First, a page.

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Determination of Calcium and Chloride Ion Concentration in Water Sample, Lab Report Example

Pages: 3

Words: 828

Lab Report

Introduction

The purpose of this laboratory experiment is to determine the concentration of calcium and chloride ions that are present in water samples using titration methodology. It is necessary to do so because understanding the availability of these ions in water have public health implications. Typically, the water we drink is not pure and it is essential to understand the amount of these ions that are present in these water samples to determine if they will cause us detriment in some way. An understanding of molality and molarity is essential for this experiment. Molality impacts the freezing point of a solution. Furthermore, this knowledge can be utilized in conjunction with a knowledge of molarity to determine the number of molecules of a particular molecule that is present in a mixture. This is practical because it allows us to identify concentrations. One of the most useful applications for these calculations are determining the dosage of medications, as a failure to take a correct dose can result in disability or death. In this particular experiment, this theory is only practically useful if a color change is observable for the titration. It is sometimes difficult to be clear when this type of color change occurs, so the results may not always be accurate.

To understand this experiment, it is useful to have knowledge of certain vocabulary. For example, the rate is the speed at which a chemical reaction proceeds. A titration utilizes a chemical with a known concentration to determine the unknown concentration of a known substance. A freezing point is a property that defines the temperature at which distinct chemicals are able to freeze.

Materials and Procedures

The materials used are as follows:

– Thermometer

– Thermometer clamp

– Stirrer

– Burner

– Napthalene

The first step of this process is to ensure that the naphthalene melts. Then, the rubber stopper which has the thermometer and copper wire will be inserted into the test tube and placed into the naphthalene. Then, the stirring wire was moved up and down to ensure that the temperature is constant throughout the sample. When the beaker is boiled, the water will be removed from under the test tube. The temperature of the naphthalene was then recorded every 30 seconds once it reached 90 degrees Celsius. The temperature of the naphthalene will be taken until it drops to 65 degrees Celsius. A cooling curve that depicts the temperature of naphthalene will be plotted.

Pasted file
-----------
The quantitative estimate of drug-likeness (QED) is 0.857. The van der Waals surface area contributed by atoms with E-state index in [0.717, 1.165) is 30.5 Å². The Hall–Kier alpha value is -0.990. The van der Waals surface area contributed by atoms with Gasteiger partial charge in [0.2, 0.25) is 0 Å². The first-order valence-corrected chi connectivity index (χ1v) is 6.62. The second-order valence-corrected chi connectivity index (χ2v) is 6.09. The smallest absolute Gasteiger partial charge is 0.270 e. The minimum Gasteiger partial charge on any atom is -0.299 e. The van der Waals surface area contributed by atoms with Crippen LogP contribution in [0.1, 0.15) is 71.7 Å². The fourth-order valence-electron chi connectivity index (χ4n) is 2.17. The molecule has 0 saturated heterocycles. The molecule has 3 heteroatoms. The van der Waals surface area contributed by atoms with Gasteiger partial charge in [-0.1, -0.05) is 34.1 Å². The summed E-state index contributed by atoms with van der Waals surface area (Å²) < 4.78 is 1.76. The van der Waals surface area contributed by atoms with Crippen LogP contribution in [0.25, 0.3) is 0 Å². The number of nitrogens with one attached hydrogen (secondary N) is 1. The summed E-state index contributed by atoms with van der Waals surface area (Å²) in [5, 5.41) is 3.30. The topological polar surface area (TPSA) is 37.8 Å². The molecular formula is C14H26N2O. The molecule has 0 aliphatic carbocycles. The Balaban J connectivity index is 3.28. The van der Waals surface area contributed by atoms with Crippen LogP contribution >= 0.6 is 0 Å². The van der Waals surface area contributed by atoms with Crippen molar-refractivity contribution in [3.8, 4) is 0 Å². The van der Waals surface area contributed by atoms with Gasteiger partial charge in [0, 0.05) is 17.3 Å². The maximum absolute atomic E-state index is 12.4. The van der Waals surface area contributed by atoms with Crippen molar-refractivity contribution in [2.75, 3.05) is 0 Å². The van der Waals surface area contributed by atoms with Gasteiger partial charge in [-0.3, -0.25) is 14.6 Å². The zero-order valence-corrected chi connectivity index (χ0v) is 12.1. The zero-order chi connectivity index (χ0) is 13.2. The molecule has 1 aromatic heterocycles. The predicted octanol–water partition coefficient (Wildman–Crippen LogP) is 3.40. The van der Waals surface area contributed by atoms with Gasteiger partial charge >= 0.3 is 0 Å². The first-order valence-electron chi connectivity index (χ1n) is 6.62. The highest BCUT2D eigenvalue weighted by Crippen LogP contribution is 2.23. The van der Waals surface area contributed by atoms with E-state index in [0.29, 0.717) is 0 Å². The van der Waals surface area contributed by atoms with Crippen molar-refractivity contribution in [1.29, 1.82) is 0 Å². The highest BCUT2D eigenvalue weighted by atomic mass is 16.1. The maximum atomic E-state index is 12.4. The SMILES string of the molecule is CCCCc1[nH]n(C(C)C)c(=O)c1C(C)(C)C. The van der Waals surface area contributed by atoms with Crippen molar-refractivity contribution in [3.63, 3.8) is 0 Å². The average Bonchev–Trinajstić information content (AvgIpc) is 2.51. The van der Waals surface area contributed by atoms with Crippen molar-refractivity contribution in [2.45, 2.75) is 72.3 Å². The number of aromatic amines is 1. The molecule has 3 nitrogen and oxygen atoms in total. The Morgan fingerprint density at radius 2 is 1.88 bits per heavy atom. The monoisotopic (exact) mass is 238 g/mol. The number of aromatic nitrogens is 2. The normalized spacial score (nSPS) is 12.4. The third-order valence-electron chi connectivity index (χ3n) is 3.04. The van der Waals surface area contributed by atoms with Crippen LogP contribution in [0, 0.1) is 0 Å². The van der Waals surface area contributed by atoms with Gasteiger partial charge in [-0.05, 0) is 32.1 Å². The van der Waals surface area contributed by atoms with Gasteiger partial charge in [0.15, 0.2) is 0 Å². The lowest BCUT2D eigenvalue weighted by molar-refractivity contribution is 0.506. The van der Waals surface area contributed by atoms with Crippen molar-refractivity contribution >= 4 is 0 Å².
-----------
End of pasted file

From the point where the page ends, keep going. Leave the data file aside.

Three 250 mL Erlenmeyer flasks will filled with distilled water and numbered. The buret was cleaned with standard 0.05 M silver nitrate solution. The buret was then filled with the standard silver nitrate solution. 1 mL of potassium chloride indicator solution will be added to each sample flask. The initial volume of the silver nitrate will be recorded. A small amount of calcium carbonate will be added to each flask. Add the silver nitrate from the buret to each sample, once at a time, while stirring the flask. When one drop of permanent red color forms, silver nitrate will stop being added. The final volume in the buret will be recorded. The volume of silver nitrate needed to turn the solution red will be recorded. The concentration of chloride ion and mean concentration of chloride ion will then be determined. To determine the concentration of calcium ion in the water, the protocol will be repeated using .05 M Na2H2EDTA solution in the buret and a combination of Mg/EDTA solution and Eriochrome Black T indicator solution for the titration. No changes were made to the procedure.

Results and Discussion

For the determination of chloride ion in water, he results demonstrated that there was an average use of 2.05 mL of silver nitrate needed to cause a color change in the solution. There was an average of 0.103 moles and the concentration of the sample was 0.003. For the determination of calcium ion in water, the average volume of EDTA used was 14 mL and this was an average of 0.70 moles. The average concentration of the sample was 0.02. This means that there is a low concentration of these ions in water. Next time, it may be more useful to complete more trials, as the numbers received were not precise.

Conclusion

The concentration of the chloride ion and calcium ion was approximately equal, which shows that there are low concentrations of these molecules present in water. These results were not precise, but the average of the trials could be potentially accurate. It is therefore important to utilize more trials in the future to ensure that the results are valid. This is an important implication for the real world because it shows us that there is some of these chemicals present in our drinking water. However, it is likely not enough to cause physical harm. While the concentrations that are present in our own water likely vary, it is important to be knowledgeable about the contents of our drinking water so that we can remain healthy.

Works Cited

Experiment 27: Determination of Chloride Ion and Calcium Ion in Water Samples. Print.

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